The power of expectation can mean we only see what we expect to see. As Sir Alexander Fleming put it when discussing his discovery of penicillin, “…I certainly didn’t plan to revolutionize all medicine by discovering the world’s first antibiotic, or bacteria killer. But I guess that was exactly what I did.”2 Additionally, Cytiva’s internal research shows that user-to-user variability or variability within the same user, depending on the time of day or the day of analysis, can be anywhere from 10% to 30%.
Even if it were possible to add more people to tackle this data bottleneck and overcome inherent human biases, it would still require significant investments in time and resources to properly train a growing team. Regardless of the biophysical technique utilized, education and onboarding for biophysical data analysis can take weeks, months, or more than a year. So, where do we go from here?
Building trust in AI solutions
Efforts to tackle the issues with data analysis have led to improved software solutions, flatter interfaces, automated corrections, and referencing of data. Still, even these advancements haven’t addressed data bottlenecks enough to significantly improve the efficiency of day-to-day activities.
Artificial intelligence is a growing field that can handle manual, tedious steps and free up time for developers. But the use of AI for data analysis in drug discovery applications has mainly been limited to high content image analysis. Specifically for biophysics, the applications of AI have been limited to improving peak detection in nuclear magnetic resonance and mass spectrometry.
There are several reasons why we haven’t fully adopted AI to analyze large data sets in drug discovery —for example, there’s limited access to the large amounts of high-quality data needed to train algorithms. There’s also a lack of understanding and public hesitation toward AI technology, with Elon Musk describing AI as even more dangerous than nuclear weapons.3 While AI-based, planning algorithms are straightforward and easy to explain, other AI technologies are more complex. The relationship between input and output might just be represented as a box with data going in and results coming out, giving us limited insight on what’s actually happening in between.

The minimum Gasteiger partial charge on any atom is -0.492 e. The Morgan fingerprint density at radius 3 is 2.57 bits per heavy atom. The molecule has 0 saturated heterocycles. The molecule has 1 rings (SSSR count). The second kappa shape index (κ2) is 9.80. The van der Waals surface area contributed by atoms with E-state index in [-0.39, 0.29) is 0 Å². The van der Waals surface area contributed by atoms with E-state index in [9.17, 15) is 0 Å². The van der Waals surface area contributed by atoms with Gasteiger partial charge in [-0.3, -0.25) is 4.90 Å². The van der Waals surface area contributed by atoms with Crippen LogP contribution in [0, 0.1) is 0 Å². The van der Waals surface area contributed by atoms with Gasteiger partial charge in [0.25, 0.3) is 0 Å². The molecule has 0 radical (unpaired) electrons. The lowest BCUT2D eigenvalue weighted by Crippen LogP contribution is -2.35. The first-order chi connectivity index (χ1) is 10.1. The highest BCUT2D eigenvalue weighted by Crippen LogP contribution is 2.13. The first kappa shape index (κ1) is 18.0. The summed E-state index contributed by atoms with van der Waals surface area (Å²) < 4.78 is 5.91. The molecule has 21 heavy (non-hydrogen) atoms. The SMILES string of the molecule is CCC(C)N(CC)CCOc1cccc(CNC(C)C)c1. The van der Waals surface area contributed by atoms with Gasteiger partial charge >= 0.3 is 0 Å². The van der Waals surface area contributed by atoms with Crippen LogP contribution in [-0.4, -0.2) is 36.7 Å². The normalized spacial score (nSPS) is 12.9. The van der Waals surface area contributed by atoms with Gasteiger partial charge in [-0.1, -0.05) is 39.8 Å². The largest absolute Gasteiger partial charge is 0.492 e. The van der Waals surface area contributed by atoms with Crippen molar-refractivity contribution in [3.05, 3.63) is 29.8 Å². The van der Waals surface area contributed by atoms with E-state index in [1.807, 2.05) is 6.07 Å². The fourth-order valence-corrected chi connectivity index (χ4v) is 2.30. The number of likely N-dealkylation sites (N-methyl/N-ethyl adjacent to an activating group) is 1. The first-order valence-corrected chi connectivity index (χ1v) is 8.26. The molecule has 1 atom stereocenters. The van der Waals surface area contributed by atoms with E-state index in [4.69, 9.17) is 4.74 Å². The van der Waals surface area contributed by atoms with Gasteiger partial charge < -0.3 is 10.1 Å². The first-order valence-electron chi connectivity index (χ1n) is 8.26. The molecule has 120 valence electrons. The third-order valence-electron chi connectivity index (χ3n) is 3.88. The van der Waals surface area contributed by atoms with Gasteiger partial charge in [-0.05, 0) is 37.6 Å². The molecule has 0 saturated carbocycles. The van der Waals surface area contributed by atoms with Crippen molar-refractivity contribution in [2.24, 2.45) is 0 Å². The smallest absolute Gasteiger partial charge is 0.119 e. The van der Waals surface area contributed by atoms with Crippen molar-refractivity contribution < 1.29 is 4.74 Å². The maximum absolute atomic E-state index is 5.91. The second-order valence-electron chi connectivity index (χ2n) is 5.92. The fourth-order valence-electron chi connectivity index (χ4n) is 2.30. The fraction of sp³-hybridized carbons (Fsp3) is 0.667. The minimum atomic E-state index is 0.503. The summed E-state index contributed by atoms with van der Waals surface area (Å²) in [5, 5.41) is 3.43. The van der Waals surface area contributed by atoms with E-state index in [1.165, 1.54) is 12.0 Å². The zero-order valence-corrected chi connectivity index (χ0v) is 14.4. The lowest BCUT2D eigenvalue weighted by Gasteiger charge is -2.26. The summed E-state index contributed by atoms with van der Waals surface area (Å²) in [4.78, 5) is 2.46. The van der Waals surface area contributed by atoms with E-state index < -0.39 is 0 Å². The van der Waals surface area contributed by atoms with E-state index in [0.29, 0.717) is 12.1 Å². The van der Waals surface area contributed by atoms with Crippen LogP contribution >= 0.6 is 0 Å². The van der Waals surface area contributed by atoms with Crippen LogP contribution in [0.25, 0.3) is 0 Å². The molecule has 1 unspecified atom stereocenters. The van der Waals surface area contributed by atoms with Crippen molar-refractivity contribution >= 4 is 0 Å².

These technologies can help overcome inconsistencies in analysis and save time for developers, but in doing so, they also reduce the information-rich data from SPR into only a series of binary responses ― yes or no, accept or reject ― without any explanation on how that decision was reached. Now there’s a new question to face ― how do we learn to trust a decision if we have no idea how it was made? In drug discovery, overlooking errors can lead us to move forward with wrong or even dangerous compounds, and force us to abandon candidates in later stages.
Transparent machine learning can offer the solution. By allowing us to understand how the output from an algorithm was determined via visualization and annotation, transparent machine learning can build the trust we need in AI solutions.
Cytiva’s machine learning prototype